Your guide to cars on the market
Addressing our aging car fleet
Did you know that Ireland’s car fleet has an average age of 9 years? That itself poses a conundrum when approaching the Irish Government’s ban on the sale of fossil-fuelled cars in 2030. Because only 3% of new car sales in 2019 were electric vehicles.
So, if you drive an older car, but you’re concerned about the environment or the suitability of an electric vehicle, what should you do?
Newer models have lower emissions.
The answer is that emissions on newer diesel, petrol and hybrid models are getting lower all the time. And they will continue to improve right up until manufacturers phase them out. So, for now, it should be all about matching your driving needs with your efforts to lessen your carbon footprint.
And to help you better match your driving needs, check out our guide below:
Finding the right engine for you:
Internal Combustion Engines (ICE)
These cars have been powering us along for over 100 years. While they do release emissions, new technological advances mean the levels are getting lower and lower and will could disappear altogether by 2030.
Numerous technologies are in development which could make ICE cars carbon neutral and these could be in the market by 2030. It is also feasible that all existing ICE cars could be made carbon neutral by 2030 through retrofitting a conversion kit.
Two main types:
- Diesel engine cars are suited to those who drive longer distances, typically more than 25,000km a year. They are slightly more expensive to buy than petrol cars however, savings are made back through better fuel economy when driving longer distances.
New models are fitted with Diesel Particulate Filters (DPFs), these are devices which reduce diesel car emissions by capturing exhaust particles. These particles are then burned off, which is why the diesel engine is suited to those driving longer distances.
- Diesel engines can produce more NOx than petrol, NOx stands for nitrogen oxide and includes Nitric Oxide and Nitrogen Dioxide. Recently this has become a topic of concern for potential buyers due to the recent Government ‘NOx Charge’. This will add an additional charge to new vehicles and imported ICE cars of €5 per mg/km for a car's initial 60mg/km. However,manufacturers have to adhere to strict European wide emission standards(currently Euro 6), now producing very little NOx emissions, meaning the charge will be lower on newer cars. Although older cars adhering to older standards could face higher charges of over €1,000 for cars over 5 years.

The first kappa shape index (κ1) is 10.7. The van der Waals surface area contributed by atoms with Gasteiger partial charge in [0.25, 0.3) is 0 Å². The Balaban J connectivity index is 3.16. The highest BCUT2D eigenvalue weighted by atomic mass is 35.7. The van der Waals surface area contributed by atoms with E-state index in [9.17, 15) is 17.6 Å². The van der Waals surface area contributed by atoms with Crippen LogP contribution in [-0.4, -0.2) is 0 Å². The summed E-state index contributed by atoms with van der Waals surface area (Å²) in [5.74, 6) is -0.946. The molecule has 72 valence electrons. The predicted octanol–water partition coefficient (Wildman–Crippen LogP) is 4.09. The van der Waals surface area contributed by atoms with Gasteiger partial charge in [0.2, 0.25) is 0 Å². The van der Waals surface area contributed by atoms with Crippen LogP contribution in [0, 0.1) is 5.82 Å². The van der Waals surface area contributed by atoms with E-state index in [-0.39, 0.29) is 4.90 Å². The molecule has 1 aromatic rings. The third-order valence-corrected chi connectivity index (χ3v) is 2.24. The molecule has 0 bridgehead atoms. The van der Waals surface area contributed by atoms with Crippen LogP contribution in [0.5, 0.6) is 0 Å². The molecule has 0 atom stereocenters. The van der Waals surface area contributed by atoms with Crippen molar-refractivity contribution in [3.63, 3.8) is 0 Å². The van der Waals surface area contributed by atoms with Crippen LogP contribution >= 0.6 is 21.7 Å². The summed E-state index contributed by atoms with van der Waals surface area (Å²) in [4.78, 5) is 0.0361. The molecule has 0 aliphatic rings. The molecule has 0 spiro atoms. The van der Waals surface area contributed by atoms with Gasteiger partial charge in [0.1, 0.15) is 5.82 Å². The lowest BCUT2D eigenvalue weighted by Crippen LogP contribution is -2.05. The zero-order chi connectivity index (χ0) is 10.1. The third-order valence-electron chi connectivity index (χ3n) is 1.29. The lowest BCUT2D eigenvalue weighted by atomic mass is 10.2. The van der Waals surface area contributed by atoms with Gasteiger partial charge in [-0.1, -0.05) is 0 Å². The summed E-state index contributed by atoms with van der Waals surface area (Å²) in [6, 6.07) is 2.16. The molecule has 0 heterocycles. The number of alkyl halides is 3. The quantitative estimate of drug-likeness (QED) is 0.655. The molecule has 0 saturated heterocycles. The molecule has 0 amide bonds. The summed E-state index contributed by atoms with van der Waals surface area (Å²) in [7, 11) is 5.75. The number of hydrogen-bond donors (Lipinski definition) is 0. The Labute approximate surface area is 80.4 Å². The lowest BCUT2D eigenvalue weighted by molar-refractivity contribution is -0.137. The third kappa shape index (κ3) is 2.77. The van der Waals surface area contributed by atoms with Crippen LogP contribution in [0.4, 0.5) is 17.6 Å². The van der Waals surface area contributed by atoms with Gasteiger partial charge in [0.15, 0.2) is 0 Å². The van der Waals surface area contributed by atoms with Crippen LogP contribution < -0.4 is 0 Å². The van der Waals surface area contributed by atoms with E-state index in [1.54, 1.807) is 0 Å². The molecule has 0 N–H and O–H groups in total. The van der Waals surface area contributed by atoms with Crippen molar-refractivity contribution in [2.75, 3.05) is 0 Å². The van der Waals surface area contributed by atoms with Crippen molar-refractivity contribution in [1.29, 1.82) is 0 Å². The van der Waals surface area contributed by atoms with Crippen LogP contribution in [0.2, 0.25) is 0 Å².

- On top of this, newer diesel engines are typically fitted with AdBlue emissions systems which help them reach Euro 6 standards. AdBlue is a liquid based additive that helps remove NOx emissions. Furthermore, Euro 7 standards, which are expected to come into effect between 2025 and 2030 are expected to make ICE cars totally, or close to, carbon neutral. Ultimately, diesel engines are suited to those who drive longer distances and are not suited to city drivers or those who stop and start.
- Petrol cars are more suitable for city drivers or those who drive shorter distances and are often more responsive, although this means they are less fuel efficient. While petrol is more expensive than diesel, petrol cars tend to be cheaper to buy.
Unlike diesel cars they tend to produce less NOx but typically produce more CO2. Although they are similar to diesel engines because manufacturers of petrol cars also have to adhere to the Euro Emission Standard meaning there are strict regulations surrounding emissions. The newer petrol engine cars produce less CO2 than older petrol cars.
- If you are a city or urban driver or if you drive shorter distances but also need range from time to time then petrol would be more suited to you rather than diesel. The more responsive nature of a petrol engine combined with the comfort make it a better option. Petrol engines also need not worry about the Diesel Particulate Filters (DPFs) that diesel engines have,meaning petrol cars do not need to be driven long distances intermittently to burn off the built up particles.